Sadie Couture is a digital media artist, producer, educator, and scholar based in Vancouver/ Musqueam, xʷməθkʷəy̓əm, Squamish, Skwxwú7mesh, and Tsleil-Waututh səliľwətaʔɬ territories. Her audio-visual storytelling practice spans is often collaborative, socially focused, and community engaged. She has been mentoring and supporting youth-led digital video productions for about ten years. Sadie co-produces COHDScast, a podcast from the Centre for Oral History and Digital Storytelling at Concordia University, has contributed as an audio producer and interviewer to The Oldest Game, and On this Patch of Grass: City Parks on Occupied Land (Fernwood, 2018). Sadie holds a MA in Media Studies from Concordia University, and a BA in Philosophy and Gender Studies from the University of British Columbia.
Cole Pauls is a Tahltan comic artist, illustrator and printmaker hailing from Haines Junction (Yukon Territory) with a BFA in Illustration from Emily Carr University. Residing in Vancouver, Pauls focuses on his two comic series, the first being Pizza Punks: a self-contained comic strip about punks eating pizza, the other is called Dakwäkãda Warriors, which is about two Southern Tutchone Earth Protectors saving the earth from evil pioneers and cyborg sasquatches using language revitalization. His highly acclaimed graphic novel Dakwäkãda Warriors has recently been published by Conundrum Press .
Jack Kenna is a visual artist based in Vancouver. His practice includes painting, drawing, ceramics, and sculpture, often blurring the boundaries between mediums. Emphasizing humour and community building, Jack's practice is rooted in a DIY ethos of opportunity creation for young artists. In 2018, he co-founded Ground Floor Art Centre, a gallery and studio space created to provide more exhibition opportunities for emerging artists in Vancouver. Jack received a Bachelor of Fine Arts from Emily Carr University of Art + Design in 2019."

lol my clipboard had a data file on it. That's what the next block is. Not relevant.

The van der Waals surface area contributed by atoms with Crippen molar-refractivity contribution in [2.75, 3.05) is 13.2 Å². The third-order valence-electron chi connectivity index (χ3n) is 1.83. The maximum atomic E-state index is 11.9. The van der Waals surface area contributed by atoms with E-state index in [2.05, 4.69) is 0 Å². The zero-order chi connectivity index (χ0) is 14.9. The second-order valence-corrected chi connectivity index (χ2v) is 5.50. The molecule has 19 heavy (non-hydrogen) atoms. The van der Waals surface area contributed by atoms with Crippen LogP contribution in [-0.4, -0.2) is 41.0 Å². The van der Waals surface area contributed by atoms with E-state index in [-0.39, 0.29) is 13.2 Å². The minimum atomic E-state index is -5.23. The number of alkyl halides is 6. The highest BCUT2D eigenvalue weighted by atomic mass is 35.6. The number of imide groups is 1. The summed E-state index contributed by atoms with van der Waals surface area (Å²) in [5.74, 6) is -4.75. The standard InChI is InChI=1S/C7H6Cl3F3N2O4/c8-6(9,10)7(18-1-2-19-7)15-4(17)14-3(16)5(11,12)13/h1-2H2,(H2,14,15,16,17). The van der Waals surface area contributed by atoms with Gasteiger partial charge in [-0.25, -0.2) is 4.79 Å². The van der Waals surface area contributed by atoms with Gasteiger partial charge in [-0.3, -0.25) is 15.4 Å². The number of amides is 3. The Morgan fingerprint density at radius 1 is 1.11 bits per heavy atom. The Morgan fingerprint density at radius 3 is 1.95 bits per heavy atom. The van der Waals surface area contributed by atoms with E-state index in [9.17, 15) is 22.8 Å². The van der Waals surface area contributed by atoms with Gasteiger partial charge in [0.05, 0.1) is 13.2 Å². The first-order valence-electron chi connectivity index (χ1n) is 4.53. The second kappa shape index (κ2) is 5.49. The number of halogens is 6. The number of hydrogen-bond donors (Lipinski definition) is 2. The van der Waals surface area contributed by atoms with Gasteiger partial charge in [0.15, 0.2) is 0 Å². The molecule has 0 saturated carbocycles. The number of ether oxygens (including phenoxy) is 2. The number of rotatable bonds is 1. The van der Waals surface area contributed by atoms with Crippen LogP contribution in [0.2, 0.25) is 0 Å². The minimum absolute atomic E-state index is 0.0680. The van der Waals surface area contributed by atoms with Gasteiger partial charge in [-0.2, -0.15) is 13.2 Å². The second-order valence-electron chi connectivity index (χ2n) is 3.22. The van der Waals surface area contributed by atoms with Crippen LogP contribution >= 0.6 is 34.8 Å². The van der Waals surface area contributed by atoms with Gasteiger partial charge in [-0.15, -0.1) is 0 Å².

In 2007 Rebecca received a Master of Fine Arts from Tufts University and has taught photography and photojournalism courses at several universities. She has worked at the International Center of Photography in New York.and continues to do freelance work. More recently, Rebecca received a Post- Baccalaureate diploma in ECE from Capilano University and has worked in many primary and early childhood settings using photography for pedagogical documentation.
Heyl’s personal work largely deals with social rights issues carried out in the mediums of photography and installation. Her first book, Windows in the Wall (Skira/Rizzoli) was published in 2008.
Alex is a visual artist born in Guatemala, and immigrated to Canada as a political refugee with his family at a young age. Because of these volatile early years, Alejandro used art as a creative outlet, pursuing a degree in Fine Arts from Emily Carr University of Art and Design.
The principle themes of Alejandro’s work revolves around cultural identity and the struggle between his competing Canadian and Guatemalan cultures and beliefs. As such, his work is often exploratory, revolving around reconciliation between the two cultures. His work extends into musical performance, photography, traditional Mayan dance, gardening and community-based initiatives, with the desire is to assist people with similar issues.
Amanda begins with the haptic process of exploring materials. In her practice the path is as important as the destination. Her work is concerned with unseen structures and patterns. Documentation as a way of starting conversations and witnessing inter-connectedness. Amanda’s primary medium is weaving. Using traditional weaving techniques and tools within a contemporary framework she pushes the boundaries of her chosen materials. Amanda has a BA in Communications from SFU and a diploma in Textile Art from Capilano University. She is a member of the Canadian Guild of Weavers and the Craft Council of BC. Her work has been shown across Canada and published in multiple publications. Amanda lives and works in Vancouver, BC.
Susan is an educator and freelance photographer with over 20 years of experience including the UN School in New York. At York University (Toronto), Susan worked as a course director with teacher candidates in the Faculty of Education.